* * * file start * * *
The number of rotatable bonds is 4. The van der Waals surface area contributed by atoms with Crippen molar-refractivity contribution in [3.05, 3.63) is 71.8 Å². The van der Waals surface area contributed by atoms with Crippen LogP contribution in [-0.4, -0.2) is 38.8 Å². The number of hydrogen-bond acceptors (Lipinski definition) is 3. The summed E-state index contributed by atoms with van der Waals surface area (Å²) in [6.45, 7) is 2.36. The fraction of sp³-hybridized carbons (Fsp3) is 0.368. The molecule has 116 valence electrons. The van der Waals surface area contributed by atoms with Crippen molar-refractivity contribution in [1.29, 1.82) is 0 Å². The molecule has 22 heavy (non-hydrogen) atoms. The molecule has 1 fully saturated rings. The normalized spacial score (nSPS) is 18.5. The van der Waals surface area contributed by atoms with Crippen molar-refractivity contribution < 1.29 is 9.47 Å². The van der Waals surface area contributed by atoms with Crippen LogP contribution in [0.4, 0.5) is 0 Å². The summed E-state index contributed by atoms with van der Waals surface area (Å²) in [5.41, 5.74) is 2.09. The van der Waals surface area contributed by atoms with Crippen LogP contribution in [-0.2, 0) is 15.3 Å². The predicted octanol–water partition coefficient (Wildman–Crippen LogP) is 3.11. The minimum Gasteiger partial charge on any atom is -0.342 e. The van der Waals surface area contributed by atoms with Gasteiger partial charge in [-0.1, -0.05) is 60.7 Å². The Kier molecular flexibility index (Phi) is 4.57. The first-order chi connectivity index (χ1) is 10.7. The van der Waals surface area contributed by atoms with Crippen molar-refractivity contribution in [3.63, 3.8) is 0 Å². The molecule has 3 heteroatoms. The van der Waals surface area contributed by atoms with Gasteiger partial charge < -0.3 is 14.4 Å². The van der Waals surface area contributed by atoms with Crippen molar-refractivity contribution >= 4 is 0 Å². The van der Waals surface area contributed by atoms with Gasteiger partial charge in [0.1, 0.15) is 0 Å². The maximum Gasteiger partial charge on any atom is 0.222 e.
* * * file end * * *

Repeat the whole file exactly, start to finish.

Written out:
The number of rotatable bonds is 4. The van der Waals surface area contributed by atoms with Crippen molar-refractivity contribution in [3.05, 3.63) is 71.8 Å². The van der Waals surface area contributed by atoms with Crippen LogP contribution in [-0.4, -0.2) is 38.8 Å². The number of hydrogen-bond acceptors (Lipinski definition) is 3. The summed E-state index contributed by atoms with van der Waals surface area (Å²) in [6.45, 7) is 2.36. The fraction of sp³-hybridized carbons (Fsp3) is 0.368. The molecule has 116 valence electrons. The van der Waals surface area contributed by atoms with Crippen molar-refractivity contribution in [1.29, 1.82) is 0 Å². The molecule has 22 heavy (non-hydrogen) atoms. The molecule has 1 fully saturated rings. The normalized spacial score (nSPS) is 18.5. The van der Waals surface area contributed by atoms with Crippen molar-refractivity contribution < 1.29 is 9.47 Å². The van der Waals surface area contributed by atoms with Crippen LogP contribution in [0.4, 0.5) is 0 Å². The summed E-state index contributed by atoms with van der Waals surface area (Å²) in [5.41, 5.74) is 2.09. The van der Waals surface area contributed by atoms with Crippen LogP contribution in [-0.2, 0) is 15.3 Å². The predicted octanol–water partition coefficient (Wildman–Crippen LogP) is 3.11. The minimum Gasteiger partial charge on any atom is -0.342 e. The van der Waals surface area contributed by atoms with Gasteiger partial charge in [-0.1, -0.05) is 60.7 Å². The Kier molecular flexibility index (Phi) is 4.57. The first-order chi connectivity index (χ1) is 10.7. The van der Waals surface area contributed by atoms with Crippen molar-refractivity contribution in [3.63, 3.8) is 0 Å². The molecule has 3 heteroatoms. The van der Waals surface area contributed by atoms with Gasteiger partial charge < -0.3 is 14.4 Å². The van der Waals surface area contributed by atoms with Crippen molar-refractivity contribution >= 4 is 0 Å². The van der Waals surface area contributed by atoms with Gasteiger partial charge in [0.1, 0.15) is 0 Å². The maximum Gasteiger partial charge on any atom is 0.222 e.